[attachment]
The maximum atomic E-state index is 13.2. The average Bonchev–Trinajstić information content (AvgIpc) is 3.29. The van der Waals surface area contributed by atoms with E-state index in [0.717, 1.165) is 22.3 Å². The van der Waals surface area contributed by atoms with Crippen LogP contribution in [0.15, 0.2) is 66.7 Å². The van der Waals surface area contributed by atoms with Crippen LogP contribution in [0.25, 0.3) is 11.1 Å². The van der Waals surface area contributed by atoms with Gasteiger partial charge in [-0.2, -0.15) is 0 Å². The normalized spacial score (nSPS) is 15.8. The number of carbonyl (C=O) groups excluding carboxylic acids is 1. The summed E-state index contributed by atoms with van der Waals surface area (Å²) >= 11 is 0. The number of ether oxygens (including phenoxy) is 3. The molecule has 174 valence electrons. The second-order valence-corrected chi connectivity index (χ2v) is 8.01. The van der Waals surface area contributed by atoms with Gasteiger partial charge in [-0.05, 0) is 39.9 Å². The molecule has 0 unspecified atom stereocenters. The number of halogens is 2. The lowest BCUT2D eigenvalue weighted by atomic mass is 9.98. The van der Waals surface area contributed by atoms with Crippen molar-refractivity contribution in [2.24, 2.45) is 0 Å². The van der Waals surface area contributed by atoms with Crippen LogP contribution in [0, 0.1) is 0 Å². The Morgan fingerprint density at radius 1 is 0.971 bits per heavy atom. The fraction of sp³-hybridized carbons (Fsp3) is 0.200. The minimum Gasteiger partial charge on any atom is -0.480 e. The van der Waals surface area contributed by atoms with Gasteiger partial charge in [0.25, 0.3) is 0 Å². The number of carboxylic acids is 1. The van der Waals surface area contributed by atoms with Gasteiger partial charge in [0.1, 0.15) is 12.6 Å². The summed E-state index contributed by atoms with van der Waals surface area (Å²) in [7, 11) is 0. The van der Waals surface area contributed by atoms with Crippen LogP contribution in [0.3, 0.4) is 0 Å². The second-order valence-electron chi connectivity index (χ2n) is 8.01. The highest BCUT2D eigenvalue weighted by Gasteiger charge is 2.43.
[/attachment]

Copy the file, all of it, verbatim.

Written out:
The maximum atomic E-state index is 13.2. The average Bonchev–Trinajstić information content (AvgIpc) is 3.29. The van der Waals surface area contributed by atoms with E-state index in [0.717, 1.165) is 22.3 Å². The van der Waals surface area contributed by atoms with Crippen LogP contribution in [0.15, 0.2) is 66.7 Å². The van der Waals surface area contributed by atoms with Crippen LogP contribution in [0.25, 0.3) is 11.1 Å². The van der Waals surface area contributed by atoms with Gasteiger partial charge in [-0.2, -0.15) is 0 Å². The normalized spacial score (nSPS) is 15.8. The number of carbonyl (C=O) groups excluding carboxylic acids is 1. The summed E-state index contributed by atoms with van der Waals surface area (Å²) >= 11 is 0. The number of ether oxygens (including phenoxy) is 3. The molecule has 174 valence electrons. The second-order valence-corrected chi connectivity index (χ2v) is 8.01. The van der Waals surface area contributed by atoms with Gasteiger partial charge in [-0.05, 0) is 39.9 Å². The molecule has 0 unspecified atom stereocenters. The number of halogens is 2. The lowest BCUT2D eigenvalue weighted by atomic mass is 9.98. The van der Waals surface area contributed by atoms with Crippen molar-refractivity contribution in [2.24, 2.45) is 0 Å². The van der Waals surface area contributed by atoms with Crippen LogP contribution in [0, 0.1) is 0 Å². The Morgan fingerprint density at radius 1 is 0.971 bits per heavy atom. The fraction of sp³-hybridized carbons (Fsp3) is 0.200. The minimum Gasteiger partial charge on any atom is -0.480 e. The van der Waals surface area contributed by atoms with Gasteiger partial charge in [0.25, 0.3) is 0 Å². The number of carboxylic acids is 1. The van der Waals surface area contributed by atoms with Gasteiger partial charge in [0.1, 0.15) is 12.6 Å². The summed E-state index contributed by atoms with van der Waals surface area (Å²) in [7, 11) is 0. The van der Waals surface area contributed by atoms with Crippen LogP contribution in [0.3, 0.4) is 0 Å². The second-order valence-electron chi connectivity index (χ2n) is 8.01. The highest BCUT2D eigenvalue weighted by Gasteiger charge is 2.43.